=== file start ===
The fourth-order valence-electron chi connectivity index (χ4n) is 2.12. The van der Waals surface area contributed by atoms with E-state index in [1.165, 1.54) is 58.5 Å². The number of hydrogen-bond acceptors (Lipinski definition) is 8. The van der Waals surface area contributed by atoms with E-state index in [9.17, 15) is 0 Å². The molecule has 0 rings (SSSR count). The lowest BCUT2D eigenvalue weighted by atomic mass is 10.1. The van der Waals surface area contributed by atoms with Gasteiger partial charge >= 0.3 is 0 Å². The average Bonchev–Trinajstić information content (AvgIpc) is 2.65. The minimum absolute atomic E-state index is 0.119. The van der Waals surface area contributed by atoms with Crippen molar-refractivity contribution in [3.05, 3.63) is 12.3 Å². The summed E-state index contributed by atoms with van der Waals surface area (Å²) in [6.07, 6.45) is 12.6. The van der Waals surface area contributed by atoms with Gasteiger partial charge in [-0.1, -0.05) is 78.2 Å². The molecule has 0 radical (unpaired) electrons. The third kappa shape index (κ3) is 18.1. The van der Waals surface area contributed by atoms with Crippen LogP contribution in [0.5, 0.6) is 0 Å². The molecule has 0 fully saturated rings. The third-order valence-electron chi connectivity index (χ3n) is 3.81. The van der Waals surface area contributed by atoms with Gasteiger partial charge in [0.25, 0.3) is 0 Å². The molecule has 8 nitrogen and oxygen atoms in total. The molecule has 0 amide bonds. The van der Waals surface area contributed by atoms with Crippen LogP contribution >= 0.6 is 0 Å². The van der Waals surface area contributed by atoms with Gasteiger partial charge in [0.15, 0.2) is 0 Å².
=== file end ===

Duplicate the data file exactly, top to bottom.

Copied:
The fourth-order valence-electron chi connectivity index (χ4n) is 2.12. The van der Waals surface area contributed by atoms with E-state index in [1.165, 1.54) is 58.5 Å². The number of hydrogen-bond acceptors (Lipinski definition) is 8. The van der Waals surface area contributed by atoms with E-state index in [9.17, 15) is 0 Å². The molecule has 0 rings (SSSR count). The lowest BCUT2D eigenvalue weighted by atomic mass is 10.1. The van der Waals surface area contributed by atoms with Gasteiger partial charge >= 0.3 is 0 Å². The average Bonchev–Trinajstić information content (AvgIpc) is 2.65. The minimum absolute atomic E-state index is 0.119. The van der Waals surface area contributed by atoms with Crippen molar-refractivity contribution in [3.05, 3.63) is 12.3 Å². The summed E-state index contributed by atoms with van der Waals surface area (Å²) in [6.07, 6.45) is 12.6. The van der Waals surface area contributed by atoms with Gasteiger partial charge in [-0.1, -0.05) is 78.2 Å². The molecule has 0 radical (unpaired) electrons. The third kappa shape index (κ3) is 18.1. The van der Waals surface area contributed by atoms with Crippen LogP contribution in [0.5, 0.6) is 0 Å². The molecule has 0 fully saturated rings. The third-order valence-electron chi connectivity index (χ3n) is 3.81. The van der Waals surface area contributed by atoms with Gasteiger partial charge in [0.25, 0.3) is 0 Å². The molecule has 8 nitrogen and oxygen atoms in total. The molecule has 0 amide bonds. The van der Waals surface area contributed by atoms with Crippen LogP contribution >= 0.6 is 0 Å². The van der Waals surface area contributed by atoms with Gasteiger partial charge in [0.15, 0.2) is 0 Å².